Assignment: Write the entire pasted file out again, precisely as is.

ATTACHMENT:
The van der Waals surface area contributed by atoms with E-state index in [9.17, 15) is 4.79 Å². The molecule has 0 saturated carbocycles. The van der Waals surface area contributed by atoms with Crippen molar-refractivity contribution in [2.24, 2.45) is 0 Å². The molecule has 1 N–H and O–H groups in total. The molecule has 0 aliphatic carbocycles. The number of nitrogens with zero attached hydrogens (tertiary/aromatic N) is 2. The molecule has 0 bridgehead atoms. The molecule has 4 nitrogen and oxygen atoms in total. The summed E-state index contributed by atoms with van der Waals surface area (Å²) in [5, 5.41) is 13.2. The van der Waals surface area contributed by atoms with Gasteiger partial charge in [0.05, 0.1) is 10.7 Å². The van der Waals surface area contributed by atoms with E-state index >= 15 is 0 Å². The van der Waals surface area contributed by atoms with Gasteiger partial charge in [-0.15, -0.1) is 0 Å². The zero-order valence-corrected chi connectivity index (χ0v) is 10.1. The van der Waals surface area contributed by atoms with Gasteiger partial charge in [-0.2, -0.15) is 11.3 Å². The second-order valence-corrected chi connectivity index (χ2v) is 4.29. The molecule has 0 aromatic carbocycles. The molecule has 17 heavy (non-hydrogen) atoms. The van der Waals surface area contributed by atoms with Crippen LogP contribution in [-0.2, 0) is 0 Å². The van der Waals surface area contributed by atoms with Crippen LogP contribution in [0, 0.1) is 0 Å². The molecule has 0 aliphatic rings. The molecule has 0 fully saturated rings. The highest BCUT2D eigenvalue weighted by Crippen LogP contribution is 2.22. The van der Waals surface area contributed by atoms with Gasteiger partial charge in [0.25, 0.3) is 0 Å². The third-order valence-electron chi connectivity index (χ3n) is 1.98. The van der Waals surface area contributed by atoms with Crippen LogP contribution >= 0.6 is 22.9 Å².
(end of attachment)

The van der Waals surface area contributed by atoms with E-state index in [9.17, 15) is 4.79 Å². The molecule has 0 saturated carbocycles. The van der Waals surface area contributed by atoms with Crippen molar-refractivity contribution in [2.24, 2.45) is 0 Å². The molecule has 1 N–H and O–H groups in total. The molecule has 0 aliphatic carbocycles. The number of nitrogens with zero attached hydrogens (tertiary/aromatic N) is 2. The molecule has 0 bridgehead atoms. The molecule has 4 nitrogen and oxygen atoms in total. The summed E-state index contributed by atoms with van der Waals surface area (Å²) in [5, 5.41) is 13.2. The van der Waals surface area contributed by atoms with Gasteiger partial charge in [0.05, 0.1) is 10.7 Å². The van der Waals surface area contributed by atoms with E-state index >= 15 is 0 Å². The van der Waals surface area contributed by atoms with Gasteiger partial charge in [-0.15, -0.1) is 0 Å². The zero-order valence-corrected chi connectivity index (χ0v) is 10.1. The van der Waals surface area contributed by atoms with Gasteiger partial charge in [-0.2, -0.15) is 11.3 Å². The second-order valence-corrected chi connectivity index (χ2v) is 4.29. The molecule has 0 aromatic carbocycles. The molecule has 17 heavy (non-hydrogen) atoms. The van der Waals surface area contributed by atoms with Crippen LogP contribution in [-0.2, 0) is 0 Å². The van der Waals surface area contributed by atoms with Crippen LogP contribution in [0, 0.1) is 0 Å². The molecule has 0 aliphatic rings. The molecule has 0 fully saturated rings. The highest BCUT2D eigenvalue weighted by Crippen LogP contribution is 2.22. The van der Waals surface area contributed by atoms with Gasteiger partial charge in [0.25, 0.3) is 0 Å². The third-order valence-electron chi connectivity index (χ3n) is 1.98. The van der Waals surface area contributed by atoms with Crippen LogP contribution >= 0.6 is 22.9 Å².